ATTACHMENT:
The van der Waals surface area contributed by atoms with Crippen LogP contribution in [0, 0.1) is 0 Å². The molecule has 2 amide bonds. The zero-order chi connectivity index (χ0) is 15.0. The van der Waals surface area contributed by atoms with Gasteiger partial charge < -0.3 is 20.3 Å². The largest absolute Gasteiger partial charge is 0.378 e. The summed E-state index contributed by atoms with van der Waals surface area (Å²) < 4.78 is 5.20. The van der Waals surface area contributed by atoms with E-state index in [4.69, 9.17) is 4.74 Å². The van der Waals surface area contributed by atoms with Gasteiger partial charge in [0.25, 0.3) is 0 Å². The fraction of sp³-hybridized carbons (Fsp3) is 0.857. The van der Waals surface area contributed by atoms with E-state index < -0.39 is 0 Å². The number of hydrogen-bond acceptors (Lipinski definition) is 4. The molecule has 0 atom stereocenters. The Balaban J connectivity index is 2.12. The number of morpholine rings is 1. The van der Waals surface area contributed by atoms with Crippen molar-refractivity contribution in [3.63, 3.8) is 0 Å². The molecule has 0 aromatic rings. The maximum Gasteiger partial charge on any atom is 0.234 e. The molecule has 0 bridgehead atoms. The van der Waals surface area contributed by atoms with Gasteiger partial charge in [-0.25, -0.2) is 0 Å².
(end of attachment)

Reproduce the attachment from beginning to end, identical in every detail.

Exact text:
The van der Waals surface area contributed by atoms with Crippen LogP contribution in [0, 0.1) is 0 Å². The molecule has 2 amide bonds. The zero-order chi connectivity index (χ0) is 15.0. The van der Waals surface area contributed by atoms with Gasteiger partial charge < -0.3 is 20.3 Å². The largest absolute Gasteiger partial charge is 0.378 e. The summed E-state index contributed by atoms with van der Waals surface area (Å²) < 4.78 is 5.20. The van der Waals surface area contributed by atoms with E-state index in [4.69, 9.17) is 4.74 Å². The van der Waals surface area contributed by atoms with Gasteiger partial charge in [0.25, 0.3) is 0 Å². The fraction of sp³-hybridized carbons (Fsp3) is 0.857. The van der Waals surface area contributed by atoms with E-state index < -0.39 is 0 Å². The number of hydrogen-bond acceptors (Lipinski definition) is 4. The molecule has 0 atom stereocenters. The Balaban J connectivity index is 2.12. The number of morpholine rings is 1. The van der Waals surface area contributed by atoms with Crippen molar-refractivity contribution in [3.63, 3.8) is 0 Å². The molecule has 0 aromatic rings. The maximum Gasteiger partial charge on any atom is 0.234 e. The molecule has 0 bridgehead atoms. The van der Waals surface area contributed by atoms with Gasteiger partial charge in [-0.25, -0.2) is 0 Å².